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Transcript of GENDER
or all the stuff you didn't know was a problem until five minutes from now.
events of 13/14
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KINGS VIEW ACADEMY or THE PRESENTER of this session are not to be held liable for any swearing or table flipping that may occur during the course of this slideshow and its commentary.
This presentation may contain some mild curse words from time to time, make references to sex or sexual parts of the body or cause discomfort or sadness to listeners. This will most likely be the only subject on which this will happen. Please inform the presenter if pauses are needed.
LGBT is all people not cisgender and heterosexual. There are many different genders, combinations and absence of gender altogether.
CIS vs TRANS* vs GENDERQUEER
means you identify with the gender assigned to you at birth.
Trans* stands for all people who've transitioned from their assigned gender to their true one.
describes someone changing or who has changed their gender or gender expression.
means someone has had operations to change their sex to match their gender identity.
is both a gender identity and a category to describe all non-binary genders.
combination of fem/masc traits
passive, immediate, nurture
aggressive, far-reaching, protection
lack of standard gender traits
SOCIETY AND GENDER
Society tells us to express ourselves in certain ways based upon our gender and/or sex. This takes the form of dress, appearance and acceptable actions.
Society also tells us to take on certain roles - ranging from big ideas like "make money" or "stay home", but also little things, like who should do a task, give advice or what feelings to have.
give examples of the above
HOW GOVERNMENTS HANDLES GENDER
North America considers itself to be very ahead on gender issues, but in reality, our laws and stigma towards non-traditional gender roles and identities still have far to come.
AUSTRALIA + NEW ZEALAND;
"Kathoeys"; men who dress and act like women.
"Hijras"; intersex or men who dresses feminine, seen as neither. Given national ID cards in 2009.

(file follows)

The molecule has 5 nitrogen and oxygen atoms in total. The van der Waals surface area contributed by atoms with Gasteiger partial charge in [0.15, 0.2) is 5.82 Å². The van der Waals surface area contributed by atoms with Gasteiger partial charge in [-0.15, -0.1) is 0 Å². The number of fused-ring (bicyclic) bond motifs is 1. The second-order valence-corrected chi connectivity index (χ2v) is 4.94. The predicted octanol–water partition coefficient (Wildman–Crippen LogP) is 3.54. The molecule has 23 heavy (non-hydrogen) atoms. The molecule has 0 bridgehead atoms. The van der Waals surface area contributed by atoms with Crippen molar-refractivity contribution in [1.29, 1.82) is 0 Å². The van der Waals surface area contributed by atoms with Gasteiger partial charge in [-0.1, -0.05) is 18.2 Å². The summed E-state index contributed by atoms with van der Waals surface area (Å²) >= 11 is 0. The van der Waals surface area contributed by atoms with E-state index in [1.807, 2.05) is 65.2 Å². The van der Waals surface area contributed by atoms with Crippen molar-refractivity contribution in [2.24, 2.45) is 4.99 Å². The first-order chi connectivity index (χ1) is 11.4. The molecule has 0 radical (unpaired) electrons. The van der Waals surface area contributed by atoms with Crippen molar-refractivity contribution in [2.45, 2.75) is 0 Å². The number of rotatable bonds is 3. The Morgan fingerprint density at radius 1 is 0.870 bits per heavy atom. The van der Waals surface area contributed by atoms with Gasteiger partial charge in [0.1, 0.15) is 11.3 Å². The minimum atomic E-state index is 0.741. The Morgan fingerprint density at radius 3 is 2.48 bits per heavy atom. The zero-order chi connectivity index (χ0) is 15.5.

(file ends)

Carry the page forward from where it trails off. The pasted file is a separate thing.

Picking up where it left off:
On Nov. 1st, a law will come into effect allowing "indeterminate" on birth certificates.
Third gender offered on all official documents. First country to have national census with "other". (2011)
Allow "x" or "unspecified" on official documents, including passports.
Best gender equality country in the world, added neutral pronoun to language.
"Hijras"; seen as neither/third gender (pop. 5/6 million), passports now allow "E", allows "other" on voting forms, many different cultural practices, Sanskrit language has three gender options.
Over the course of this presentation and all sessions, there will be multiple rules concerning conduct around LGBT people. These basic instructions may be difficult to master at first, but become easier quickly and are some of the best things you can ever do for a person of the LGBT community. These are random and in no particular order - but all should be followed.
NAMES and PRONOUNS
Many trans* people will choose to change their name to better suit their identity. Accept this name as the one they want to be called by - do not inquire after a "birth name" or their "real name". Furthermore, a person might ask you to call them by different pronouns.
(Such as switching from she/her to he/him/his) This is also their choice and equally should not be questioned. Saying things like "well, now she's a guy" is not considered acceptable - and upsets many trans* people greatly.